The size and the low number of ovipositors examined did not allow us to determine whether the 2nd valvulae are equipped with sensillae.

Table 1 summarizes the different types of sensillae and their possible function.

3.3. Description of the Ovipositor of A. procerae

The ovipositor of A. procerae consists of a stylet surrounded by the paired 3rd valvulae (Figure 2(a)).

3.3.1. 3rd Valvulae

These valvulae are largest proximally, but slightly sharp distally (Figure 2(b)). The internal surface of the 3rd valvulae has many cuticular spines (Figure 2(d); see arrow).

3.3.2. 1st and 2nd Valvulae

The ovipositor stylet of A. procerae is 1.2 mm in length, surrounded by the paired 3rd valvulae. The paired 2nd valvulae are coupled by the 1st valvulae. A sliding system allows the lancet formed by the fusion of the paired 2nd valvulae to move backward and forward. The lancet bears a notch that limits the movements of the paired 2nd and 1st valvulae. This lancet is 92  m long and bears 10 denticles on its external surface (Figures 2(e), 2(f)). These denticles are increasingly smaller from proximal to distal, which gives the perforating system of the ovipositor its sharp form.

3.4. Sensillae on the Ovipositor of A. procerae

The paired 3rd valvulae bear four types of sensillae, three of which are trichoid sensillae.

(i)Type 1: a long trichoid sensillum, 104  m in length. It is located proximally (Figure 2(a)).(ii)Type 2: this type of trichoid sensillum is the most common on the paired 3rd valvulae. These sensillae are nearly straight, 51  m in length and distributed on the 3rd paired valvulae up to 58  m from the base. They appear smooth when observed under the scanning electron microscope (Figure 2(b)).(iii)Type 3: these are trichoid sensillae, 38  m in length, curved and observed from 42  m distally on the 3rd paired valvulae where 6 sensillae of this type are observed. They are channeled and slightly rounded distally (Figures 2(b), 2(c)).(iv)Type A: this unique sensillum is observed at the proximal end of the 3rd paired valvulae. It is 5.3  m in length and originates from a depression. It is slightly curved and half of its proximal part is sharper than its basal part. This styloconic sensillum is the shortest sensillum of all sensillae observed on the 3rd paired valvulae (Figure 2(c)).
3.4.1. 1st Paired Valvulae

The 1st paired valvulae are very rich in sensillae. Eight types of sensillae were observed on these valvulae.

(i)Type b: the external process is located in a large groove. This type of sensillum is located in the proximal half of the 1st paired valvulae. It is basiconic (Figure 2(i)).(ii)Type c: basiconic sensillum has a large groove. The external process is prominent, almost perpendicular to the axis of the valvula (Figure 2(j)).(iii)Type d: styloconic sensillum, unique, with an appearance similar to a trichoid sensillum. It is located basally and is 4.7  m in length (Figure 2(k)).(iv)Type e: a basiconic sensillum. Five sensillae of this type are arranged randomly, and the last one is located at 120  m distally from the base of the valvula (Figure 2(l)).(v)Type f: 3 sensillae arranged in a triangle at the distal portion of the valvulae (Figure 2(m)). The external process is short. In their morphology and distribution, these sensillae look like the sensilla observed by Le Ralec [11] on the 1st paired valvulae of Encarsia formosa Gahen (Hymenoptera: Aphilinidae), larval parasitoid of the greenhouse Aleyrodid Trialeurodes vaporariorum Westwood (Homoptera: Aleyrididae).(vi)Type g: the process is stretched and embedded in a depression (Figure 2(n)).(vii)Campaniform sensillum: the external process is a dome. This sensillum is located on the basal of the valvulae. Its diameter is 2  m (Figure 2(o)).(viii)Styloconic sensillae of type 1 and type 2: one row of type 2 is enclosed by two rows of type 1. Type one has an external process that is entirely embedded in a depression. Three rows of styloconic sensillae are distributed on the external surface of the basic portion of the valvulae. They are 0.7  m in length (Figure 2(p)).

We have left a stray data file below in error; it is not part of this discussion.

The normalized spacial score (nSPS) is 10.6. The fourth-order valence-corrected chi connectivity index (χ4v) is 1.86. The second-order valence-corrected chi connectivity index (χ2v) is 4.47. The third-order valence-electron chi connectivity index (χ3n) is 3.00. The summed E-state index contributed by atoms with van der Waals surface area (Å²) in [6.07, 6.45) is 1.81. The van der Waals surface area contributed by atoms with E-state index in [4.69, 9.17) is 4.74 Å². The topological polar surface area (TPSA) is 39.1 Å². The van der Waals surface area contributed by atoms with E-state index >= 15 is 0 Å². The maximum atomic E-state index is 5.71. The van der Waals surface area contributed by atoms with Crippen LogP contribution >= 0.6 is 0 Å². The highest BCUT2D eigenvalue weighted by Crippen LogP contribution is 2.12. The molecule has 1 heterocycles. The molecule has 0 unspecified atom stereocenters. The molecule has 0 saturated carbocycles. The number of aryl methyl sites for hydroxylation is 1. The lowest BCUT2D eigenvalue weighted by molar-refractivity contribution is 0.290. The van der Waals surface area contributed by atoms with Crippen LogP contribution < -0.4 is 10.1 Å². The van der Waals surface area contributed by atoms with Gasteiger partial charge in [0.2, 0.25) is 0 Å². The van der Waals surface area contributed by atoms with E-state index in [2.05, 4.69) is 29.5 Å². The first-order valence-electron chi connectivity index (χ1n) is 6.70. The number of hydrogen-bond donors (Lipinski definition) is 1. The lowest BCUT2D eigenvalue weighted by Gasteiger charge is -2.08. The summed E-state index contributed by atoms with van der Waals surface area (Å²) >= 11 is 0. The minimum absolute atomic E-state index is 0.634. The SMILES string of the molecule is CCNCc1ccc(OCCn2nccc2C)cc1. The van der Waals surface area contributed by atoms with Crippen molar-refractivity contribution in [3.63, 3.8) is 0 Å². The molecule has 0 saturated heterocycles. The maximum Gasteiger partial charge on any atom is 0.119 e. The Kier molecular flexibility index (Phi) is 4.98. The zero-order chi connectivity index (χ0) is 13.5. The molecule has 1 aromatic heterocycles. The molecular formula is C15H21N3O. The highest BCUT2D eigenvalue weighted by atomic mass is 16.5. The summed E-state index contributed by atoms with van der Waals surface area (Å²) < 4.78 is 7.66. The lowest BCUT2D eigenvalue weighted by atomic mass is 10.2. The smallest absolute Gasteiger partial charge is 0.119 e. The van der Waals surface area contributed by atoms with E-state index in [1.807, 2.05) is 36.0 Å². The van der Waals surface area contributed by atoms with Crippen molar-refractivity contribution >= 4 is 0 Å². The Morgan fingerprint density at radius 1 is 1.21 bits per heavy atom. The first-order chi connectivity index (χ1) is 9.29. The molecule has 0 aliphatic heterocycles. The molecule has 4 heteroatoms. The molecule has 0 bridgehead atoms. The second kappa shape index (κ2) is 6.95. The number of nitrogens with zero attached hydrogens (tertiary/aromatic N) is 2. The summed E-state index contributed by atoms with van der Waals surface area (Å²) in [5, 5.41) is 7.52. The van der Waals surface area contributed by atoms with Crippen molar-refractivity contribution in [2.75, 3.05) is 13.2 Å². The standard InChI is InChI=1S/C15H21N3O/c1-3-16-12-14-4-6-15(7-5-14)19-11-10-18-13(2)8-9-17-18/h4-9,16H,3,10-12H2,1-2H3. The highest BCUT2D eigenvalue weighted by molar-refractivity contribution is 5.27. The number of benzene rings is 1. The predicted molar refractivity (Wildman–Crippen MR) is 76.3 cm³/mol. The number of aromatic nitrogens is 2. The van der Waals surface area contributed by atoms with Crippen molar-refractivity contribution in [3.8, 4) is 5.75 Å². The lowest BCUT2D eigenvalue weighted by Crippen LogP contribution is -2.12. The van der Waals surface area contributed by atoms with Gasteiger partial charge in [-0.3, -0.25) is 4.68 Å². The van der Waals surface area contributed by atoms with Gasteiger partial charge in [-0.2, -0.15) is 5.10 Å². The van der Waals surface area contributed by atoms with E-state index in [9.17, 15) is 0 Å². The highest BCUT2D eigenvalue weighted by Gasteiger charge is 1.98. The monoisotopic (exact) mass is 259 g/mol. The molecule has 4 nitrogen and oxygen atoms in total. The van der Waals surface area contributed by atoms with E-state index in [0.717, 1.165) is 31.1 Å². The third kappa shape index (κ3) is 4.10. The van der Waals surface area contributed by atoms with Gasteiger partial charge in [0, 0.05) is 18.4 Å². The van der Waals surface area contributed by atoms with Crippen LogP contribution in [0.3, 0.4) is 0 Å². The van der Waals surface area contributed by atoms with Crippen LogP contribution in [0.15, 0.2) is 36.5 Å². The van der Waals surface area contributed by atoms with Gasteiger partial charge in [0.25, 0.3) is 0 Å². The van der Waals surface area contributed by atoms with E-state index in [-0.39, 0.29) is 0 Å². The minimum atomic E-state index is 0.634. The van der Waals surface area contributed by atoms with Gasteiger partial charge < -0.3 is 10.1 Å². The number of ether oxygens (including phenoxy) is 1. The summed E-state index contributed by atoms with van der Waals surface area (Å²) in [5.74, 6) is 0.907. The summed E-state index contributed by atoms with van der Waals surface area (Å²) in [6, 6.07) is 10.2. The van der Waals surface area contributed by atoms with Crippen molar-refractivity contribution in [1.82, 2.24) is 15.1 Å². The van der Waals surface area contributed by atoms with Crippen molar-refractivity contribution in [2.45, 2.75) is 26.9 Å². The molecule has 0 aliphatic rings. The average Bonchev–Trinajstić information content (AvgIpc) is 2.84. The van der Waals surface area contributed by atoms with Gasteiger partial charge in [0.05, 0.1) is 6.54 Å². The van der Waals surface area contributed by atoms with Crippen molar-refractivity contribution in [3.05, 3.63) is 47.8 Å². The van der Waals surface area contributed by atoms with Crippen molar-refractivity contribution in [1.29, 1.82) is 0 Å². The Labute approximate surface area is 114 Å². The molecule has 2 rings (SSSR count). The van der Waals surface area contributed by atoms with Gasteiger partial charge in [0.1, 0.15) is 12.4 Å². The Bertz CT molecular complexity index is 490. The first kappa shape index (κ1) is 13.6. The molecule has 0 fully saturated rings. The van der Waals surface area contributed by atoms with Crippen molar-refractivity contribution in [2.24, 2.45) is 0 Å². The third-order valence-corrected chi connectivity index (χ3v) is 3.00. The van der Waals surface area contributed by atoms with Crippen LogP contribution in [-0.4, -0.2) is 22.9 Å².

3.4.2. 2nd Paired Valvulae

The sensillae on the paired 2nd valvulae are less abundant than those of the paired 1st valvulae.

They include

(i)styloconic sensillae of type 3. Three of these sensillae are observed on the basal external surface of the valvulae. Their external process is more developed than that observed on the other types of styloconic sensillae. This process appears erect and oblique as compared to the axis of the valvula. The sensillum is embedded in a narrow depression. Its external process is 0.7  m in length (Figure 2(g));(ii)sensillae of type g: they are located on the distal half of the valvula but are not illustrated.